People attend a protest against the jailing of opposition leader Alexei Navalny in St. Petersburg, Russia. Valentin Egorshin/AP Photo

Tens of thousands in Russia call for release of jailed opposition leader

Following the arrest of Kremlin critic Alexei Navalny on Jan. 17, tens of thousands of his supporters have taken to the streets despite below-freezing temperatures and mass arrests, according to AP News.


Navalny was arrested for violating the terms of a suspended jail sentence the day after he returned to Russia after recovering from a nerve agent poisoning last summer. Navalny was ordered to remain in custody for 30 days.


“Don’t be afraid, take to the streets,” Navalny said in a video statement. “Don’t come out for me, come out for yourselves and your future.”


Videos posted on social media sites such as TikTok, Youtube and Instagram helped spread information and organize protests. Federal media and IT watchdog Roskomnadzor told TikTok to block the videos, saying they incited minors to participate in unauthorized rallies, which is illegal under Russian law. According to Roskomnadzor, TikTok deleted 38% of protest-related content. Additionally, Instagram deleted 17% and YouTube deleted 50% of posts deemed illegal.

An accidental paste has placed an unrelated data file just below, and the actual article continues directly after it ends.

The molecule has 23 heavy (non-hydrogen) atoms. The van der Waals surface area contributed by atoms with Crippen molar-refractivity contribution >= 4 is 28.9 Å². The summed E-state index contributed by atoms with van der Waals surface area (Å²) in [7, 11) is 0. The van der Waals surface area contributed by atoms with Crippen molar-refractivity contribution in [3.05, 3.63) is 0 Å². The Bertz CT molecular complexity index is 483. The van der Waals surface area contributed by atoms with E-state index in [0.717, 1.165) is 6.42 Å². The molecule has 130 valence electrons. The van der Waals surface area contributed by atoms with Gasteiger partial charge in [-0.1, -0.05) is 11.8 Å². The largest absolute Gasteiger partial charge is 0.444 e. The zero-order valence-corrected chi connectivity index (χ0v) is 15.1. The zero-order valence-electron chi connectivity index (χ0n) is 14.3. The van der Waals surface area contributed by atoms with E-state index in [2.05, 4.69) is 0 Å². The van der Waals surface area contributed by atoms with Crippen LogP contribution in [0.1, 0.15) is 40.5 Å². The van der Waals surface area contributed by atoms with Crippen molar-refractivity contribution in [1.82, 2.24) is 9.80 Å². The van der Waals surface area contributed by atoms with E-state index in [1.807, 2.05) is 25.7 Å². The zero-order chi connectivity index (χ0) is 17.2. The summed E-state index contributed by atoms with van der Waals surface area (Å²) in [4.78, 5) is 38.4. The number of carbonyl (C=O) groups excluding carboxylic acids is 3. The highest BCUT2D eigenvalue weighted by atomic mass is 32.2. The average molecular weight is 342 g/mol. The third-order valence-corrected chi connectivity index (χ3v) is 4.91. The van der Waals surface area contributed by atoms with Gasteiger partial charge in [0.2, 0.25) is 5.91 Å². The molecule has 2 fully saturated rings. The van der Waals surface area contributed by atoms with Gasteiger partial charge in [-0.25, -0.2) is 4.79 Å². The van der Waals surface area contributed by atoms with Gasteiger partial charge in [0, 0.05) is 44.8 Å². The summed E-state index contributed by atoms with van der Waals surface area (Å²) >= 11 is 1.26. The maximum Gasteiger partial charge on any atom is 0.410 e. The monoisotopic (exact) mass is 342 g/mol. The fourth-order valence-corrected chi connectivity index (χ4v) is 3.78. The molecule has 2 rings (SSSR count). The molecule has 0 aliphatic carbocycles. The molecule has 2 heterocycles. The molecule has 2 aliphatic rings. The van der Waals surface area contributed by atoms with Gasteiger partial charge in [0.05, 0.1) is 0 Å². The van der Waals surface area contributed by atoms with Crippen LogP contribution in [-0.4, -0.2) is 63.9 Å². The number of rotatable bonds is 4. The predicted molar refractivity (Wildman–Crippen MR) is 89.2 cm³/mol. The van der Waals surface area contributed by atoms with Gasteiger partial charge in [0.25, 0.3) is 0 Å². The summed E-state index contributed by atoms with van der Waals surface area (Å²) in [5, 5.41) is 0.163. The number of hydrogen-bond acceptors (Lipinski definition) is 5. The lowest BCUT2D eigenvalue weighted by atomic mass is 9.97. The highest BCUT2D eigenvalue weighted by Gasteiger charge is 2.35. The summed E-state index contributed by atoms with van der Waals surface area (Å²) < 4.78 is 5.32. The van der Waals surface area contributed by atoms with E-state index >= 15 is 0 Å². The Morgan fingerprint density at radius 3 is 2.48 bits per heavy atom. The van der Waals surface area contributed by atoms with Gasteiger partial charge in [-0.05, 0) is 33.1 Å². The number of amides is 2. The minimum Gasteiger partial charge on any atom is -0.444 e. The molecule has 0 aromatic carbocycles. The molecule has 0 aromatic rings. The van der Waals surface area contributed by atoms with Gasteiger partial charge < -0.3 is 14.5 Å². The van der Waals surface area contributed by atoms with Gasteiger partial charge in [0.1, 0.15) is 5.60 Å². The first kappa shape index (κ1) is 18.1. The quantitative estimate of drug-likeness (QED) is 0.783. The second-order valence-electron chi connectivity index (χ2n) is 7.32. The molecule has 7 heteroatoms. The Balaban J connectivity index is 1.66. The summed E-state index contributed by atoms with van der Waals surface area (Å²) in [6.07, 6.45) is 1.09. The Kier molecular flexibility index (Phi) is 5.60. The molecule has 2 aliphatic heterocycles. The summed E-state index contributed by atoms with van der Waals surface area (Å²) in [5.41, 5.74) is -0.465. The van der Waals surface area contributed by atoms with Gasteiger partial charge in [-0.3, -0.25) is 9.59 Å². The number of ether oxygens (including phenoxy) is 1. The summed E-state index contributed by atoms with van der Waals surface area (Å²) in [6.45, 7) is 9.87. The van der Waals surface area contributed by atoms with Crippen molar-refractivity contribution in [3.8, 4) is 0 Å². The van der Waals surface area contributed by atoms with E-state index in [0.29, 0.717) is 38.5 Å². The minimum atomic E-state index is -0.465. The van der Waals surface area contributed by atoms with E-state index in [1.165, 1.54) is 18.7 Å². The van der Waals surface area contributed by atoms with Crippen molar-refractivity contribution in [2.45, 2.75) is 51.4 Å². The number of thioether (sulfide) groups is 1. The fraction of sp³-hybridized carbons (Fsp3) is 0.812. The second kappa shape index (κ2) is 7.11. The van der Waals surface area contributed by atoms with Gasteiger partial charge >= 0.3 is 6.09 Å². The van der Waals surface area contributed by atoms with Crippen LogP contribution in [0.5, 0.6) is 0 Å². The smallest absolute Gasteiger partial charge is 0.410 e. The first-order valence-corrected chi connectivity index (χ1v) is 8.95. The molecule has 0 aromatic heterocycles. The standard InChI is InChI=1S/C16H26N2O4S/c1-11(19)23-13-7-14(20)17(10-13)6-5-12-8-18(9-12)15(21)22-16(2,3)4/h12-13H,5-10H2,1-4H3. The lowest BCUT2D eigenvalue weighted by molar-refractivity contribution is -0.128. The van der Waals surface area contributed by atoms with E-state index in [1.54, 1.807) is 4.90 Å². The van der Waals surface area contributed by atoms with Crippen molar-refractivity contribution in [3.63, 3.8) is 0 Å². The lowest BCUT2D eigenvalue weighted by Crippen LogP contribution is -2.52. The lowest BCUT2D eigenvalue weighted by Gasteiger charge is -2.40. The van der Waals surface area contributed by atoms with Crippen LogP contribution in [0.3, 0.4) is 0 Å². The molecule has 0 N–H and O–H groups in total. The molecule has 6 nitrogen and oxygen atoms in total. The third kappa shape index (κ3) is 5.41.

Despite censoring attempts and temperatures as low as minus 58 degrees, approximately 15,000 people gathered in Pushkin Square in Moscow on Jan. 23. Violence broke out between demonstrators and police who reportedly roughly dragged protesters to police buses and detention buses.


“I’m not afraid because we are the majority,” protester Leonid Martynov said. “We mustn’t be scared by clubs because the truth is on our side.”


The OVD-Info protest monitor group announced that as of Jan. 23, at least 3,060 people—including 1,099 in Moscow—had been detained across the country.


“Time and time again, Russian authorities have suppressed free speech and peaceful protest through police brutality, violence, and mass arrests and January 23 was no exception,” said Damelya Aitkhozhina, Russia researcher at Human Rights Watch. “The authorities understand their obligations to respect fundamental human rights and choose not just to ignore them but to trample all over them.”


“The crackdown on dissent in Russia has become increasingly brutal—and desperate—even compared to vicious reprisals in recent years,” said Natalia Zviagina, Amnesty International’s Moscow Office Director on Jan. 28. “The authorities appear shamelessly bent on violating human rights by silencing their critics.” 


On Jan. 31 alone, over 5,100 people were detained during protests in Moscow and other Russian cities. 


“The Kremlin is waging a war on the human rights of people in Russia, stifling protesters’ calls for freedom and change. This is a desperate attempt to silence criticism, and it needs to stop,” Zviagina said following the occurrences on Jan. 31.